I started reading what most professionals tell a person in an abusive relationship to do: GET OUT!
Then why did the church tell people to stay? And go to the temple more? And read the scriptures? And serve their spouse? And not be selfish?? Often those things TRAIN an abuser to continue to be abusive.
I listened to people at church. I watched others be abused by members of the church - using church teachings to justify her abuse. Just like Larry did. Just like many in my life had. It wasn't just MY experience. My therapist tried to tell me it was just me, but I knew he was wrong. It wasn't just me, and it wasn't my fault!
I started asking questions. I started admitting to myself and others that I had never felt the beautiful confirmation that the Book of Mormon was true. I had never had the answer that Moroni promised. I had felt angry and nothingness when reading the scriptures. I TRIED, but...
Still, I knew all the words to say, I'd been taught how to bare testimony, even if I had never felt it for myself. I stopped pretending to believe. And I stopped blaming myself. If I didn't get the answer, maybe it wasn't because I wasn't good enough. Maybe it was because it wasn't true: the church wasn't what it claimed to be. Or it just wasn't right for me. I didn't know, but I stopped taking the blame for everything. I also stopped taking the blame for my abusive (now ex) spouses. Being raped wasn't my fault.Being beaten was not my fault. Being told I was wrong and crazy and delusional and under satan's control had NOTHING to do with me. None of that was my fault!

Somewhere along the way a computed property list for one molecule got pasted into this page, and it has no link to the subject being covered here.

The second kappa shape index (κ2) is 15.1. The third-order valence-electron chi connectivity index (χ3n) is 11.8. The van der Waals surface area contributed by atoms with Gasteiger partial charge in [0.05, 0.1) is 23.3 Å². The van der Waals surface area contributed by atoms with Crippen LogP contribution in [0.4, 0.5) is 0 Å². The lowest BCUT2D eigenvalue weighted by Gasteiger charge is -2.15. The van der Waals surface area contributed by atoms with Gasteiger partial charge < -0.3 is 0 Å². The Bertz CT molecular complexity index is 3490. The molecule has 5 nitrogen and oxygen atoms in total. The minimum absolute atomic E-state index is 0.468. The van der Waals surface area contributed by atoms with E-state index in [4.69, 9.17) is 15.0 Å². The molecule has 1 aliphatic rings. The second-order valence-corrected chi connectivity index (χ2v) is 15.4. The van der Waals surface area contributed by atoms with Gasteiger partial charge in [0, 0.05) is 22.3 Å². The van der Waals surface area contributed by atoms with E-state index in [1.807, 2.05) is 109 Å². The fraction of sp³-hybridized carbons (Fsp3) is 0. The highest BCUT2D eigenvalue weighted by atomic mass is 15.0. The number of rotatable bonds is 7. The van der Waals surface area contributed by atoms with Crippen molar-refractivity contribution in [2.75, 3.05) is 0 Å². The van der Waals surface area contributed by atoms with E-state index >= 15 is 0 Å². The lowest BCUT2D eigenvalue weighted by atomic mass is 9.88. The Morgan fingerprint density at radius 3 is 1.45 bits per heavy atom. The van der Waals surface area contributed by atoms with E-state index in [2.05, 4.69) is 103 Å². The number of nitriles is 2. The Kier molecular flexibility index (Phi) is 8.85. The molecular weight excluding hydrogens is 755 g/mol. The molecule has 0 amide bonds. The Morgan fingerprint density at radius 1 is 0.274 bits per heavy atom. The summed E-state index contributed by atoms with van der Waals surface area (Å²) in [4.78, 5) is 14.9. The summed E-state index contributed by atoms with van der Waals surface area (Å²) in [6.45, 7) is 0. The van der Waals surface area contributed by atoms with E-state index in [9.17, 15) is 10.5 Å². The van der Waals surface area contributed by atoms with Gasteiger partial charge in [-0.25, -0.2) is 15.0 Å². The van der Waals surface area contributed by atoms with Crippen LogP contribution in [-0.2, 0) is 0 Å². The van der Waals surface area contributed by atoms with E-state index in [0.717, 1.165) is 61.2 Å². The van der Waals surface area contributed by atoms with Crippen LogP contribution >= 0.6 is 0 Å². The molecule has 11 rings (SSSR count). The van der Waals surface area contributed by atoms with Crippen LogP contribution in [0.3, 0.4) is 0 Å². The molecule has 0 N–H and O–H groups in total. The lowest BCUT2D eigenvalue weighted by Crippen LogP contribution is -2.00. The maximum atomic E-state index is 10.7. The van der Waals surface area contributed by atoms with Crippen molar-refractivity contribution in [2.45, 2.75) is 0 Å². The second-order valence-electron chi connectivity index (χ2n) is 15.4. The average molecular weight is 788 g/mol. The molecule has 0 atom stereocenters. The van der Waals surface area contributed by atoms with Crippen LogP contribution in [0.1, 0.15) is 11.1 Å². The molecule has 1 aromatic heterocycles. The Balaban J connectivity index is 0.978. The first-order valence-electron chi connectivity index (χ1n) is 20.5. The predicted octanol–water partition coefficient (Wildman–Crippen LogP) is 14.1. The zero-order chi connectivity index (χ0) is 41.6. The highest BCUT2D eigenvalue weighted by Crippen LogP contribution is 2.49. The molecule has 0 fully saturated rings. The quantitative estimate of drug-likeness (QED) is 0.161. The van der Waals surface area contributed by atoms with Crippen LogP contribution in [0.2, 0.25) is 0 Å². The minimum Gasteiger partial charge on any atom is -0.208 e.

When I stopped taking the responsibility for my lack of testimony, everything else just started to fall into place. In a really good way.
I'd fought for so long to find relief, and suddenly, the fear and the guilt weren't ruling me like before.
The final piece came the last time I went to church. I hadn't been for a few months. In January, Bishop C had finally convinced me to stop coming. He'd arranged to have the sacrament brought to me at home, but that never quite worked out. I was too embarrassed to have them come, and then try to explain why I was perfectly healthy but not at church. In April, ward boundaries changed, and I got a new bishop. I went to church once, because Bishop M asked me to come back, but I hated it!